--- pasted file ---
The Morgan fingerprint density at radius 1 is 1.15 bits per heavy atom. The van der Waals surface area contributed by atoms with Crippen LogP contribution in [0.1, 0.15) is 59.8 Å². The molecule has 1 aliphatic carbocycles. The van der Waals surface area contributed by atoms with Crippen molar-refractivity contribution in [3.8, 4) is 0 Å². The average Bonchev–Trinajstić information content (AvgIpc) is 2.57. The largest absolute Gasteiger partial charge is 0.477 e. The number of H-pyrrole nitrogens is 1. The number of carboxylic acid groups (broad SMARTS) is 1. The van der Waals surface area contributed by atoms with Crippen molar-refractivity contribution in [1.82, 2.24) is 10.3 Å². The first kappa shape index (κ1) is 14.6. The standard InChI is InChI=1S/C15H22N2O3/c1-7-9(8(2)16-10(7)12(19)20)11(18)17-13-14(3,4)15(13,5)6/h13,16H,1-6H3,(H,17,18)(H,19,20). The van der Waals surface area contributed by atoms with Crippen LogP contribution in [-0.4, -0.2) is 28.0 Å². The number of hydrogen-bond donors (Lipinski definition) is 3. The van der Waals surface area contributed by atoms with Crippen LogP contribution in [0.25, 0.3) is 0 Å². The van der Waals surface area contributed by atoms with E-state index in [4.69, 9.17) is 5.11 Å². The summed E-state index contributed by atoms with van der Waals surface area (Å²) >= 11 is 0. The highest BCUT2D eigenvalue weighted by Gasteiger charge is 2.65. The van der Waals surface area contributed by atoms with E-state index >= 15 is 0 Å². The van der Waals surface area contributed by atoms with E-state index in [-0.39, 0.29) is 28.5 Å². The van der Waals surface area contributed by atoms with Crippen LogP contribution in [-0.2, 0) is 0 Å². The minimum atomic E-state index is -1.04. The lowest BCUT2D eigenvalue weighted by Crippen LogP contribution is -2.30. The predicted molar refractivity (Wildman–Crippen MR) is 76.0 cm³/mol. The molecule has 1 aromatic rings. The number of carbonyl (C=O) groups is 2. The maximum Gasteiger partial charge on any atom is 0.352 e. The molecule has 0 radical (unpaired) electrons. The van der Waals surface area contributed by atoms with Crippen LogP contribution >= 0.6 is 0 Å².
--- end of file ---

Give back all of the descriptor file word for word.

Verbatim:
The Morgan fingerprint density at radius 1 is 1.15 bits per heavy atom. The van der Waals surface area contributed by atoms with Crippen LogP contribution in [0.1, 0.15) is 59.8 Å². The molecule has 1 aliphatic carbocycles. The van der Waals surface area contributed by atoms with Crippen molar-refractivity contribution in [3.8, 4) is 0 Å². The average Bonchev–Trinajstić information content (AvgIpc) is 2.57. The largest absolute Gasteiger partial charge is 0.477 e. The number of H-pyrrole nitrogens is 1. The number of carboxylic acid groups (broad SMARTS) is 1. The van der Waals surface area contributed by atoms with Crippen molar-refractivity contribution in [1.82, 2.24) is 10.3 Å². The first kappa shape index (κ1) is 14.6. The standard InChI is InChI=1S/C15H22N2O3/c1-7-9(8(2)16-10(7)12(19)20)11(18)17-13-14(3,4)15(13,5)6/h13,16H,1-6H3,(H,17,18)(H,19,20). The van der Waals surface area contributed by atoms with Crippen LogP contribution in [-0.4, -0.2) is 28.0 Å². The number of hydrogen-bond donors (Lipinski definition) is 3. The van der Waals surface area contributed by atoms with Crippen LogP contribution in [0.25, 0.3) is 0 Å². The van der Waals surface area contributed by atoms with E-state index in [4.69, 9.17) is 5.11 Å². The summed E-state index contributed by atoms with van der Waals surface area (Å²) >= 11 is 0. The highest BCUT2D eigenvalue weighted by Gasteiger charge is 2.65. The van der Waals surface area contributed by atoms with E-state index >= 15 is 0 Å². The van der Waals surface area contributed by atoms with E-state index in [-0.39, 0.29) is 28.5 Å². The van der Waals surface area contributed by atoms with Crippen LogP contribution in [-0.2, 0) is 0 Å². The minimum atomic E-state index is -1.04. The lowest BCUT2D eigenvalue weighted by Crippen LogP contribution is -2.30. The predicted molar refractivity (Wildman–Crippen MR) is 76.0 cm³/mol. The molecule has 1 aromatic rings. The number of carbonyl (C=O) groups is 2. The maximum Gasteiger partial charge on any atom is 0.352 e. The molecule has 0 radical (unpaired) electrons. The van der Waals surface area contributed by atoms with Crippen LogP contribution >= 0.6 is 0 Å².